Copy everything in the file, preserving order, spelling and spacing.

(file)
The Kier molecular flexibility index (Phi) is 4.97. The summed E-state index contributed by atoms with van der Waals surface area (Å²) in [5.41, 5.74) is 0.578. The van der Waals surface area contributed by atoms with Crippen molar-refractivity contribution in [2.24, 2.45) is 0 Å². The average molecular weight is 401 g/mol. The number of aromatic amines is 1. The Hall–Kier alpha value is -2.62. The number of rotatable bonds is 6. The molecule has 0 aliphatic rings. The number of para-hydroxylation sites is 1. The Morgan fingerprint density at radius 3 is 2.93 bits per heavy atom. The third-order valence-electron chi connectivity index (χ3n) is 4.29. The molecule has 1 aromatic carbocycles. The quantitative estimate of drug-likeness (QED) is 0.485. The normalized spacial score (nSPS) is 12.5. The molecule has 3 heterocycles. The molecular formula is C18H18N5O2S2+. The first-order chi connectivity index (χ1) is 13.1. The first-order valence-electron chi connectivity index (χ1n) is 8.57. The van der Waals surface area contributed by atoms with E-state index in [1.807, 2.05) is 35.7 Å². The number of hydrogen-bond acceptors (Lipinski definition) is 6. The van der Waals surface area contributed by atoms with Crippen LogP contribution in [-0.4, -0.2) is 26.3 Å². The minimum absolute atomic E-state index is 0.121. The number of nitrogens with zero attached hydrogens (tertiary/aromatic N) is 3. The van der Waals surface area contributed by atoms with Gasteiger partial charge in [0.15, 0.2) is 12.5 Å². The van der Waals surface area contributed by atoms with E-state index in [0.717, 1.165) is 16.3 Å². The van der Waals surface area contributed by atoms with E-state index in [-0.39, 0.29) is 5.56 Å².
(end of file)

The Kier molecular flexibility index (Phi) is 4.97. The summed E-state index contributed by atoms with van der Waals surface area (Å²) in [5.41, 5.74) is 0.578. The van der Waals surface area contributed by atoms with Crippen molar-refractivity contribution in [2.24, 2.45) is 0 Å². The average molecular weight is 401 g/mol. The number of aromatic amines is 1. The Hall–Kier alpha value is -2.62. The number of rotatable bonds is 6. The molecule has 0 aliphatic rings. The number of para-hydroxylation sites is 1. The Morgan fingerprint density at radius 3 is 2.93 bits per heavy atom. The third-order valence-electron chi connectivity index (χ3n) is 4.29. The molecule has 1 aromatic carbocycles. The quantitative estimate of drug-likeness (QED) is 0.485. The normalized spacial score (nSPS) is 12.5. The molecule has 3 heterocycles. The molecular formula is C18H18N5O2S2+. The first-order chi connectivity index (χ1) is 13.1. The first-order valence-electron chi connectivity index (χ1n) is 8.57. The van der Waals surface area contributed by atoms with E-state index in [1.807, 2.05) is 35.7 Å². The number of hydrogen-bond acceptors (Lipinski definition) is 6. The van der Waals surface area contributed by atoms with Crippen LogP contribution in [-0.4, -0.2) is 26.3 Å². The minimum absolute atomic E-state index is 0.121. The number of nitrogens with zero attached hydrogens (tertiary/aromatic N) is 3. The van der Waals surface area contributed by atoms with Gasteiger partial charge in [0.15, 0.2) is 12.5 Å². The van der Waals surface area contributed by atoms with E-state index in [0.717, 1.165) is 16.3 Å². The van der Waals surface area contributed by atoms with E-state index in [-0.39, 0.29) is 5.56 Å².